“Fluid dynamics in the Netherlands rests on the foundations of 100 years of research and applications, and has been united for 30 years in the J.M. Burgerscentrum, the national research school for fluid mechanics. With about 80 scientific PhD graduations per year, and the many proven applications, this deserves full appreciation. The Netherlands can be proud to have this knowledge and expertise in-house. Let's visibly cherish it and use it with enormous decisiveness to solve societal challenges. In this way, fluid dynamics will provide guidance for the future in the Netherlands”.
Professor fluid mechanics, Scientific Director of the J.M. Burgerscentrum
The appointment of Jan Burgers as the first professor in this field more than 100 years ago in 1918 in Delft feels like a kind of big bang of fluid dynamics in the Netherlands. After his doctorate in Leiden under the famous Paul Ehrenfest, he turned away from theoretical physics with the developments in quantum physics and devoted himself entirely to the engineering science of fluid dynamics. Professor Jan Burgers was driven by the versatility of fluid dynamics. Scientifically he became known for the “Burgers equation”, which can be used as a model for the dynamics of flow turbulence. In the laboratory with his colleagues, he developed measurement methods for fluid flow. And with the developed measurement and calculation methods, he solved engineering problems for the Netherlands. An example is his design for the ventilation system of the Maastunnel in Rotterdam and for the mines in Limburg.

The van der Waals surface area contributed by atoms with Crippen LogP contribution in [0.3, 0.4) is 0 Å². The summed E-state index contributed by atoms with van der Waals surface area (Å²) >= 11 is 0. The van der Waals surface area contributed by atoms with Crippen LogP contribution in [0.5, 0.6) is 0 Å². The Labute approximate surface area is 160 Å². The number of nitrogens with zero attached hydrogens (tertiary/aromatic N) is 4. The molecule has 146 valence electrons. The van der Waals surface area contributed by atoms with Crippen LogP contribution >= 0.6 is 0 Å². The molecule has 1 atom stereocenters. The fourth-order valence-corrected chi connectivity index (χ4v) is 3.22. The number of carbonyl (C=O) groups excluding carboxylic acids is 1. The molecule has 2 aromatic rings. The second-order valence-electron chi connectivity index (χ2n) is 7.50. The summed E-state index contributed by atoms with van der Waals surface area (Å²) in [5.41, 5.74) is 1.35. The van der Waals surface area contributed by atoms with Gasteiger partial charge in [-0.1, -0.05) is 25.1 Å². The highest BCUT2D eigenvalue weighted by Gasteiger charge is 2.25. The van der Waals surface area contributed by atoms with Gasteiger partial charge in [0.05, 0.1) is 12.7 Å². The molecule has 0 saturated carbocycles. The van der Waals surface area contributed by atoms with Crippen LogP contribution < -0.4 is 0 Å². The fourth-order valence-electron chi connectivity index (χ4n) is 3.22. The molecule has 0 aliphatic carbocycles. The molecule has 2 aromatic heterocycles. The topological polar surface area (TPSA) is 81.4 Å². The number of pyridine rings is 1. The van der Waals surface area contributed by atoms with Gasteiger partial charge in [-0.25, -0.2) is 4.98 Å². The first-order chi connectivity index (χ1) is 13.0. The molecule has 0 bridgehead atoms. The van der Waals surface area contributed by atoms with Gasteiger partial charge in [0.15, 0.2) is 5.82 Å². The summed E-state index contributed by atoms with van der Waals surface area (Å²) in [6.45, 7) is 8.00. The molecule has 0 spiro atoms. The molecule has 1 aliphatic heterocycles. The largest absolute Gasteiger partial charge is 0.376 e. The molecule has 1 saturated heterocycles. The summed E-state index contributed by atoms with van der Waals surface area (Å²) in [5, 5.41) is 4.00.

The versatility of fluid dynamics, as originally propagated by Burgers, can now be found in great detail in the J.M. Burgerscentrum. Here, 250 scientific staff and their 350 PhD students have joined forces. Fluid mechanics encompasses both science (with a multitude of publications in leading journals for fundamental fluid mechanics) and technology (with the same multitude of publications in applied fluid mechanics journals). Together they provide the tools, in particular calculation methods (with the numerical simulation software) and the measurement methods (with the measurement hardware), to understand flows in the variety of societal challenges now and in the future. We can classify them into six themes: climate, environment, energy transition, health, food production, and high-tech products.
The Burgerscentrum and fluid dynamics in the Netherlands are highly regarded and internationally renowned for their top quality. But there is also a downside to the pride of the 100-year fluid tradition: a perception that engineering sciences can maintain it all themselves, without the large financial contributions that new attractive disciplines, such as quantum, nano, and artificial intelligence, manage to attract. With the “Flow to the Future in the Netherlands” initiative, we want to clarify the impact of fluid dynamics and encourage policymakers to invest more in this knowledge and expertise that is crucial to the Netherlands (and the world).
For further information: R.A.W.M.Henkes@tudelft.nl